Given a string of any combination of three letters ‘a’, ‘b’, and ‘c’, find length of the smallest string that can be obtained by applying the following operation repeatedly:

*Take any two adjacent, distinct characters and replace them with the third.*

Examples:

Input : cab Output : 2 We can select any two adjacent letters, say 'ca' and transform it into 'b', this leaves us with string 'bb' of length two. Input : bcab Output : 1 Selecting 'bc' and transforming it to 'a' leaves us with 'aab'. We can then select 'ab' and transform it to 'c', giving 'ac'. This can further be transformed into 'b', which is of length one.

A naive way to do this would be to find all possible replacements, and recurse until we find the minimum string. This would take exponential time.

**Lemma**: Order of letters does not effect the length or value of minimum string.

**Proof By Induction**

**Base case**: Take string ‘ab’ and ‘ba’, they both reduce to ‘c’

**Inductive Hypothesis**: All strings of length <= k reduce to the same string assuming the number of occurrences of each letter in each string is the same.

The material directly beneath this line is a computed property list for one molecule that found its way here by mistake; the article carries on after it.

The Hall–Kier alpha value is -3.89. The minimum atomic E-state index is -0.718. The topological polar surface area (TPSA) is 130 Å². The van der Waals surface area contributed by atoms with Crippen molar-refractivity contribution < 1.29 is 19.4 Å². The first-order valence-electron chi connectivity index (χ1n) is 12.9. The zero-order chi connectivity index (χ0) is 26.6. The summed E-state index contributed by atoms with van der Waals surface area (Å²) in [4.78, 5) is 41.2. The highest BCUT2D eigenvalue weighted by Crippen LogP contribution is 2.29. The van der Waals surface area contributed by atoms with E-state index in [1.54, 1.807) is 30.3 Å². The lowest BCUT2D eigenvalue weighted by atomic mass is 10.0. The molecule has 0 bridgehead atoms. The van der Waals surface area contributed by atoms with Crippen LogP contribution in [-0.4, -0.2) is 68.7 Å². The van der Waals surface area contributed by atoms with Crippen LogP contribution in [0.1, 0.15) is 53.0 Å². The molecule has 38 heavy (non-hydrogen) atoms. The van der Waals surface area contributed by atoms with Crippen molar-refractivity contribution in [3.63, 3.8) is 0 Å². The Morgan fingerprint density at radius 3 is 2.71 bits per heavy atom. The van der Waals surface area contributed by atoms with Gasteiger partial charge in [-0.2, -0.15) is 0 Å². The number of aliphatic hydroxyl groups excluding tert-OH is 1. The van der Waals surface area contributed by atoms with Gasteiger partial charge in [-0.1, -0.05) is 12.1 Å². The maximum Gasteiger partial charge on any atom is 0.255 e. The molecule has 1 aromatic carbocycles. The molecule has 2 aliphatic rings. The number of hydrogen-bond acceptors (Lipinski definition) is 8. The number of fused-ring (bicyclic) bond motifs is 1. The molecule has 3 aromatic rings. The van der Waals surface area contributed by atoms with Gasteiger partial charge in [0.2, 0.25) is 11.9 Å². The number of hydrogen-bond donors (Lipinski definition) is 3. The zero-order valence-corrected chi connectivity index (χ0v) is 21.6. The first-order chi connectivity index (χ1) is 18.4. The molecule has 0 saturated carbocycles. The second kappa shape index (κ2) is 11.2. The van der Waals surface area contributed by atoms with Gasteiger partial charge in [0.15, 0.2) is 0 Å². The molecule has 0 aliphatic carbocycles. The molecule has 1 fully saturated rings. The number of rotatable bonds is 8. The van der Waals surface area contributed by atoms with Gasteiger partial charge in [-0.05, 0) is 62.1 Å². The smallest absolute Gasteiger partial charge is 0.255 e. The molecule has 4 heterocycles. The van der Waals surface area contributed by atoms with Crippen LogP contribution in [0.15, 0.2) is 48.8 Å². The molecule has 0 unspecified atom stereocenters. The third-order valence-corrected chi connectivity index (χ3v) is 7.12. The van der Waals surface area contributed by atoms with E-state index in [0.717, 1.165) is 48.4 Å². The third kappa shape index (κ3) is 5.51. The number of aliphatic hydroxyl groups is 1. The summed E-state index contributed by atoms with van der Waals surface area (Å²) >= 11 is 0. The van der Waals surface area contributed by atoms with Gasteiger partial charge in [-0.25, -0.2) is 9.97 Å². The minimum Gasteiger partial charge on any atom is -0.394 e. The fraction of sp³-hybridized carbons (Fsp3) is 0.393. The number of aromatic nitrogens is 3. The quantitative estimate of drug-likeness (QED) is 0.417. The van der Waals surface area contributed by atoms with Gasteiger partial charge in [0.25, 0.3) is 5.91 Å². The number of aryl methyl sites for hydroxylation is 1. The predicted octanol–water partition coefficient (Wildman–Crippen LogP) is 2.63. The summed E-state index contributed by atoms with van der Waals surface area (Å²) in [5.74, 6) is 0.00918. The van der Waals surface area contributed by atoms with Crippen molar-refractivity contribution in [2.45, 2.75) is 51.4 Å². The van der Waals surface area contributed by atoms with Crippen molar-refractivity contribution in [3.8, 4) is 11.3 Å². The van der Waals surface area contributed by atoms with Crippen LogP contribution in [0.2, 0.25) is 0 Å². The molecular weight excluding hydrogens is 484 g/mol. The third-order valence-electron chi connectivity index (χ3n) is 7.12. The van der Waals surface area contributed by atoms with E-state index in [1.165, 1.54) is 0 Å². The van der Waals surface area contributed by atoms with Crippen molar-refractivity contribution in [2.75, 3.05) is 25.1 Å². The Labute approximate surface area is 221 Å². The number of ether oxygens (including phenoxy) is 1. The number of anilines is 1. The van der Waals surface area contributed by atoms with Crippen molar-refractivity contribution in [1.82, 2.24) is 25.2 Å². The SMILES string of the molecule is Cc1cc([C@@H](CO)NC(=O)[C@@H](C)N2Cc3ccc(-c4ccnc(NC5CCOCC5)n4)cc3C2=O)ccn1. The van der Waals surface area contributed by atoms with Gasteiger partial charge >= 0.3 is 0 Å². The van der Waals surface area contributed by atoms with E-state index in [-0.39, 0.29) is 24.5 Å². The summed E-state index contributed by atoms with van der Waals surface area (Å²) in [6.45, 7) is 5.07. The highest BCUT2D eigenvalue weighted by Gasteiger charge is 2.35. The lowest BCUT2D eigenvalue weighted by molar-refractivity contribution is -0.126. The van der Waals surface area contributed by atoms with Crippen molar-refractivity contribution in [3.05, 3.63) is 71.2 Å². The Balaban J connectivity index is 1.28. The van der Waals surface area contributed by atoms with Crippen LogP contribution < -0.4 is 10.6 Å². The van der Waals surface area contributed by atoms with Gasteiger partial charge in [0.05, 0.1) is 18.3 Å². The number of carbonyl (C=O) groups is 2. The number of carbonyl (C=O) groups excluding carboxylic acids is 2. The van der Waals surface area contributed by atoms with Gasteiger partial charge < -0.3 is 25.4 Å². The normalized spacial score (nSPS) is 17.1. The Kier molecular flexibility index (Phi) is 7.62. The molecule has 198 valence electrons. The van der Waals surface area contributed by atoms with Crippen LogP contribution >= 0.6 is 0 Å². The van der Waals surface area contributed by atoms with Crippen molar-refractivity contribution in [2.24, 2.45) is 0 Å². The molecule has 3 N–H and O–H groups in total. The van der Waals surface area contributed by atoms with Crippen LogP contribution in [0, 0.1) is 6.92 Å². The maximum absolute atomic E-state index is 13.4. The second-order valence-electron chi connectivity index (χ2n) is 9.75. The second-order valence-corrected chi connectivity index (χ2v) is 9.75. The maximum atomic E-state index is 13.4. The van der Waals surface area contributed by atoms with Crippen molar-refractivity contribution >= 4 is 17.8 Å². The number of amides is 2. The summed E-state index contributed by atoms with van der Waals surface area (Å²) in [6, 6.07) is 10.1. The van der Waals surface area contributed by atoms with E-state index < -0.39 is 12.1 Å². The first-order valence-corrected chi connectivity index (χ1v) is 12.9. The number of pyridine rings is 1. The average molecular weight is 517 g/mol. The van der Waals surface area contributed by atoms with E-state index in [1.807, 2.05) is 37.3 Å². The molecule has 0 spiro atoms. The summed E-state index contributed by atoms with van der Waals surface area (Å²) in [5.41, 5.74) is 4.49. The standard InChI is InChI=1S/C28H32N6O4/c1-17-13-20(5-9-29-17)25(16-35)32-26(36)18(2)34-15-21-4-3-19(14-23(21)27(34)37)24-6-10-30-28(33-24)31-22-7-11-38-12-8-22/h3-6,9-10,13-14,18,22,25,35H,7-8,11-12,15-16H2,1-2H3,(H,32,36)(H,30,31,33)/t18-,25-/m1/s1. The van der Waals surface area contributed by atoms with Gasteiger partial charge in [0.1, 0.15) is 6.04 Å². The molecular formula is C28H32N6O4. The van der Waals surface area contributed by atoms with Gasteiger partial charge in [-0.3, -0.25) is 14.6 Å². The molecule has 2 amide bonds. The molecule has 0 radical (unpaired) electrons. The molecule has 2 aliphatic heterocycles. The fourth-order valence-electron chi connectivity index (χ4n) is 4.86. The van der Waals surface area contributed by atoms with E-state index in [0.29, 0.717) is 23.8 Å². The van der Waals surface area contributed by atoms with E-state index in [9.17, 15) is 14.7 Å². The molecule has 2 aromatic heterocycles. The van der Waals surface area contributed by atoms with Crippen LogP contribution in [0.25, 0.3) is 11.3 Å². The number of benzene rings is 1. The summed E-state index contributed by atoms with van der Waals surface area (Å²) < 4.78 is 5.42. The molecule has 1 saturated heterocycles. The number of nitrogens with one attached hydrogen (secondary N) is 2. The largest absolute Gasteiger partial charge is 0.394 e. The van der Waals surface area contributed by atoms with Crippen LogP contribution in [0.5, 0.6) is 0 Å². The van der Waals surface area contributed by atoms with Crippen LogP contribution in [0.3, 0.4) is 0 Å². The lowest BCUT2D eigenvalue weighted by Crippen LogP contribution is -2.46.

**Inductive Step**: Take two strings of length k + 1 having same number of occurrences of each letter. Find a pair of letters that are adjacent

in both strings. Here, two cases arise:

- We manage to find such a pair of letters. We can then replace these letters with the third letter, thus getting two strings of length k having same occurrences of each letter, which by inductive hypothesis reduces to the same string. i.e. We have ‘abcacb’ and ‘accbba’ and reduce ‘ac’ in both strings, we thus get ‘abcbb’ and ‘bcbba’.
- We cannot find such a pair. This arises when all letters in the string are the same. In this case, the two strings themselves are the same i.e. ‘ccccccc’ and ‘ccccccc’.

Thus by induction we have proven this lemma.

**Dynamic Programming Approach**

We can now devise a function using Dynamic Programming to solve this problem.